Water should be the beverage of choice.  Avoid sugary drinks that offer no nutritional value and are high in sugar and calories.

In our busy lives and rushed environment, it is easy to rely on fast food or pre-made snacks. Here are some tips to help you maintain a healthy, balanced diet:

  • Keep a water bottle with you so you drink water and not juice or pop
  • Keep healthy snacks on hand at work (e.g. carrot sticks, unsalted nuts, oranges, etc.)
  • Pack a lunch for school and work
  • Plan your weekly menu

Live Smoke-Free

The single best thing that you can do to prevent chronic disease and avoid premature death is to live smoke-free.

Smoking is a known risk factor for developing several chronic diseases such as cardiovascular disease and several types of cancers. It is important to know that it is never too late to quit. In fact, your body starts to heal itself within hours of quitting. Within 8 hours, your carbon monoxide levels in your blood drop and oxygen levels rise. After 2 days, your sense of smell and taste start to improve. Between 2 weeks and 3 months, you will find it easier to breathe because your lungs are working better. If you remain smoke-free for a year your risk of a smoking-related heart attack is cut in half.

Smoking is not a habit; rather it is an addiction to nicotine – one of the world’s most powerful drugs. If you or someone you know is trying to quit smoking there is help available. Research shows that approximately 70% of people who smoke have thought about quitting or want to quit.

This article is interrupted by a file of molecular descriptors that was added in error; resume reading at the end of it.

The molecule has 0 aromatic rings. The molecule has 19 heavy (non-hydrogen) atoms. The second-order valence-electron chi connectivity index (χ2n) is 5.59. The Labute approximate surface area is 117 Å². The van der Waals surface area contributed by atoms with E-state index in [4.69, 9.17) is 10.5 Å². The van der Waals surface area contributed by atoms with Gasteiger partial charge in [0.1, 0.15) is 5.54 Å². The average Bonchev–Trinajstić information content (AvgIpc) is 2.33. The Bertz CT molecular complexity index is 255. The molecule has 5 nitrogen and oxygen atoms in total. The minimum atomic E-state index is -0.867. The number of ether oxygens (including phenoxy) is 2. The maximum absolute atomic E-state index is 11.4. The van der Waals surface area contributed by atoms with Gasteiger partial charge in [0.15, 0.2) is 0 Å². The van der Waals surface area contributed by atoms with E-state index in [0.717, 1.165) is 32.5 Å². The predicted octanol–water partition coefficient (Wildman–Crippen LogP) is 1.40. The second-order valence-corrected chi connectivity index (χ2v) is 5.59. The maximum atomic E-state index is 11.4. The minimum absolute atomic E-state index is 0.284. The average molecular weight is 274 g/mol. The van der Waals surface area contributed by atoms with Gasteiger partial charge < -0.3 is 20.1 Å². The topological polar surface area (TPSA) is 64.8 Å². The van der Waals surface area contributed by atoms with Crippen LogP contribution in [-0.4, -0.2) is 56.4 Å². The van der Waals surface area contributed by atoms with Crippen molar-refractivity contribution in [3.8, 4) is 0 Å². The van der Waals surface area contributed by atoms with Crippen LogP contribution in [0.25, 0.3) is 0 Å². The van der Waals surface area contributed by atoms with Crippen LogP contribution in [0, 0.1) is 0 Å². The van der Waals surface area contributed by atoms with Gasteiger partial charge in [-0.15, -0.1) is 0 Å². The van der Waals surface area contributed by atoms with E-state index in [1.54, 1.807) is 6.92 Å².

In an effort to support a healthy environment for our patients, families, staff, and volunteers, our Hospital’s grounds are 100% smoke-free. For more information on how you can quit smoking see our Smoke-Free Together initiative.

Source: Canadian Cancer Society

Limit Your Alcohol Intake

Healthy living means all things in moderation – and that includes drinking alcohol.  Recent reports show that drinking more than the recommended amount of alcohol can increase your risk of liver disease, cardiovascular disease, and some types of cancer.

Cancer prevention guidelines recommend that, if consumed, alcohol should be limited to 1 drink for women and 2 drinks for men each day. Read Cancer Care Ontario’s full report on alcohol as a cancer risk factor in Ontario,

If you choose to drink, consider these safer drinking tips:

  • Set limits for yourself and stick to them.
  • For every drink of alcohol, have one non-alcoholic drink.